Or that’s how I see it. Since I am not writing to you from a coffee shop or laundromat or parking lot of a fast food chain I won’t eat in but will steal their wireless signal.
(Not really. We never got that desperate. But it was close.)
The phone line was cut, but the company has come out and run a line over the ground for a subcontractor to bury for us. Then Tom put together a jack and scuttled under the house to hook it up. (Before this, the cabin only had one phone that was…hardwired?…maybe? It has a big box next to it that is not a jack and it’s a rotary dial phone that we leased from Ma Bell in 1949.)
And just like that, BOOM! It’s 1997 again and I have DSL!
In all seriousness, I owe my husband a huge thank you for thinking of Internet and getting the ball rolling when the house was still in shambles and I was too stressed to contemplate dinner let alone ISPs. This was a cheap solution that ended up being a technical snafu and he patiently stuck with it. We have another week or so to decide if this will be sufficient or we can cancel the order no penalty. I think we’ll be firing up the PS3 and signing on to our Amazon Prime account in a little while.
Other big accomplishments today included re-installing three windows that needed glass replaced in them. We had already done the fourth, and easiest, before family came – a quick metal frame slide-in slide-out deal that is part of the front porch wall o’glass overlooking the lake. These last three were all single panes on large multi-paned windows. Two of them were on hinges to open, the last was in a traditional up-down open-close setting.
Why doesn’t someone hire me to write about glass professional, I wonder?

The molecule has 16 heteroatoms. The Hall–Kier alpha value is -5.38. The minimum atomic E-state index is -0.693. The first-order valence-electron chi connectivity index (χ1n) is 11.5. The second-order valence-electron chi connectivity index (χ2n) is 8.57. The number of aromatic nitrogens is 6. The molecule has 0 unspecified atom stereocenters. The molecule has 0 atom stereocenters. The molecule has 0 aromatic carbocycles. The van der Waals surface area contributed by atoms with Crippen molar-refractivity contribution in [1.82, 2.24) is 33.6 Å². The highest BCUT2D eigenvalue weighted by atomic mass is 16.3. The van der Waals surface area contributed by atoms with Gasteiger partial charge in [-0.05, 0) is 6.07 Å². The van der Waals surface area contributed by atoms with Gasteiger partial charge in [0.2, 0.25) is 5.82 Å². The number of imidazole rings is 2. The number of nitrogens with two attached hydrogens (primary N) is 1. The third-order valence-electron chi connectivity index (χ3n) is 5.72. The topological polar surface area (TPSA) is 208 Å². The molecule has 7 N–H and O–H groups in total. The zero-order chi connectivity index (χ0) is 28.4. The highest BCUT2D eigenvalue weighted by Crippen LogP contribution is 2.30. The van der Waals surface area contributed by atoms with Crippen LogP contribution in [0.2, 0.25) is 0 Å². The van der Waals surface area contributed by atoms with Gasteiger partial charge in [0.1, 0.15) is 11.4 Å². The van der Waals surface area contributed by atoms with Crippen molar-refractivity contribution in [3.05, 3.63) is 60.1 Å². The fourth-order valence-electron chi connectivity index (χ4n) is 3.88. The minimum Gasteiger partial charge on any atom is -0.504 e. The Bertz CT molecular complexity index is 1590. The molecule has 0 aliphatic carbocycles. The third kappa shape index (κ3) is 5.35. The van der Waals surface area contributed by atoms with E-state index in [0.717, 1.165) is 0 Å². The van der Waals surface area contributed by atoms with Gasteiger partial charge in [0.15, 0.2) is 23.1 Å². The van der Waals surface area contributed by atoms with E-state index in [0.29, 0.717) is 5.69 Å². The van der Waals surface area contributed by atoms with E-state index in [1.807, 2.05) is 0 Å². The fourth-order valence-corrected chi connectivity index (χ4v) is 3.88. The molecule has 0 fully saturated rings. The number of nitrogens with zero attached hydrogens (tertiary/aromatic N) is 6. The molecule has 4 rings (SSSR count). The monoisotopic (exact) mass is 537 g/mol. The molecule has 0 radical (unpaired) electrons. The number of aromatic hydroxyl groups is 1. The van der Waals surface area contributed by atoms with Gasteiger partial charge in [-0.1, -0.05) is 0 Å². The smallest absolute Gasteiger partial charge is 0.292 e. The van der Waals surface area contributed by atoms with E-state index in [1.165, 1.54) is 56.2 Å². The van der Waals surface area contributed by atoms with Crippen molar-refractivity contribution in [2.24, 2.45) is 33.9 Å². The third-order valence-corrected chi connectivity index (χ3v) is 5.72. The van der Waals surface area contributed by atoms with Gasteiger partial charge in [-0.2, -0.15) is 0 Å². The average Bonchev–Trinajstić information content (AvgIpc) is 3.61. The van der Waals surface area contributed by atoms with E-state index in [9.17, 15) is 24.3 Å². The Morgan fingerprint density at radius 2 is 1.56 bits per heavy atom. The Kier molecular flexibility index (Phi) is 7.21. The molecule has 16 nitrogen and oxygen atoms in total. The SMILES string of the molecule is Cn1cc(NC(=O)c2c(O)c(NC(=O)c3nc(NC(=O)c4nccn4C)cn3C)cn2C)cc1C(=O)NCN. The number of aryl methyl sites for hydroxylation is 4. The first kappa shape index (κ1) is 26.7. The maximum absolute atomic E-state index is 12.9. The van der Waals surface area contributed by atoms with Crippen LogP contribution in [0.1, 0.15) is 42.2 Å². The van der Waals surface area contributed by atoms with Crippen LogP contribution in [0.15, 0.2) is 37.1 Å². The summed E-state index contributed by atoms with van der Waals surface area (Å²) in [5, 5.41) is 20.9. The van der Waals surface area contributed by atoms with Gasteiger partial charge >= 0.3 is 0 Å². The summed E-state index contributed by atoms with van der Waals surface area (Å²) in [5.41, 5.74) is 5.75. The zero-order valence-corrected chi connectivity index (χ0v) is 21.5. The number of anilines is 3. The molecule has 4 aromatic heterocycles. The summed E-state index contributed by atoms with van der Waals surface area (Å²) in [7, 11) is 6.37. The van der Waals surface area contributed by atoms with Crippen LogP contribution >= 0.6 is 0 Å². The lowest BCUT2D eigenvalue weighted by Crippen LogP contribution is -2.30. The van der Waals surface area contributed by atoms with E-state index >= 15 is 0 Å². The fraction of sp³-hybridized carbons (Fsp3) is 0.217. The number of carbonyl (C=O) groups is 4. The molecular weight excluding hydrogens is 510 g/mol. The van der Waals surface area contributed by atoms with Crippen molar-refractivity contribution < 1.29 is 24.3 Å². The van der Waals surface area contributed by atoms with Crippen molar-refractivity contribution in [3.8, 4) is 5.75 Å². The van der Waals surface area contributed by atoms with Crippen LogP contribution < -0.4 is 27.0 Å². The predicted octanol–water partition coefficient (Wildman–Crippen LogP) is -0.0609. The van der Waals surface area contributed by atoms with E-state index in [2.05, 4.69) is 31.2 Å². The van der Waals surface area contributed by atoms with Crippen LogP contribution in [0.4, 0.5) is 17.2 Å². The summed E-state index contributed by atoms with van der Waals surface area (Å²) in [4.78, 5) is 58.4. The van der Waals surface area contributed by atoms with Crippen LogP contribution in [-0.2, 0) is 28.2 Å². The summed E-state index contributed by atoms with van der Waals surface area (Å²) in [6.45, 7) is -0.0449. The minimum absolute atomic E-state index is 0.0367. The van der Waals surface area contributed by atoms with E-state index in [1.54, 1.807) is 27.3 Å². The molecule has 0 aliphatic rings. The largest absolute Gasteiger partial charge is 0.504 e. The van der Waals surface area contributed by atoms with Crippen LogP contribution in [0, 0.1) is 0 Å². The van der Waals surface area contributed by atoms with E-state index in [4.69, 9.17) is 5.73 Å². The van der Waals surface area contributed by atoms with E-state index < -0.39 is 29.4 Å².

The hinges unscrewed (and re-screwed) pretty successfully. Tom did complain about the “patina of decay” on the old brass screws but not enough to warrant replacing them. The last one, the double-hung window (see! I totally know stuff!), he had to chisel out some of the frame and unscrew the runners.
Hmm…evidently today’s big accomplishments were all done by Tom. Hurmph. Well, I handed him screws. And I shopped and washed bras and prepared corn for freezing but that’s another post. The corn, not the bras. Instead my blogging accomplishment today is to tell you HOW one of those panes of glass was broken.
Sometime while I was in college, a mother raccoon broke into the cabin during the winter. I’m sure it happens frequently and I’m actually surprised when I stop my frantic cleaning and look around this place that it’s still even standing when I think how little care it’s received in it’s lifetime. Or maybe that’s the secret to maintaining a 1909 cabin – don’t actually live in it.
ANYWAY. We know it was a mother raccoon because the person we hire to “open” the cabin for us in the spring came and found one very big angry raccoon with several small, less angry raccoons.
Unfortunately the mother raccoon was too angry and defensive of her lovely home. She was shot with a rifle outside the cabin, creating a bullet hole in one pane of glass. Once she was no longer a threat, the babies were taking to a rehabber, the bullet hole patched with scotch tape, and the cabin slowly emptied of all things the mother raccoon had made into bedding during her stay.
Although I am sad to report the death of an animal, this quite possibly was the best thing to ever happen to the cabin. It got new beds, new chairs, and a new sofa to replace the one that was originally in the cabin when they purchased it. In 1950-whatever. That sofa was asthma in rose print.
I still have my grandmother’s handwritten letter describing the replacements and costs to her homeowner’s insurance. I have no idea why replacing the glass was not handled at the same time all the furniture was replaced. No one even replaced the scotch tape in all this time.
In the very back of an old closet I found a two pieces of cardboard taped together to make a sandwich. In Gma’s cursive across one side it read, “Pane of Glass”. Stretching the tape and prying the cardboard revealed whatever was in there was also wrapped in old newspaper.
I sent it to the company along with the windows. I hope they got a kick out of the newspaper. I’m sure it was worth more than the glass. Except to me.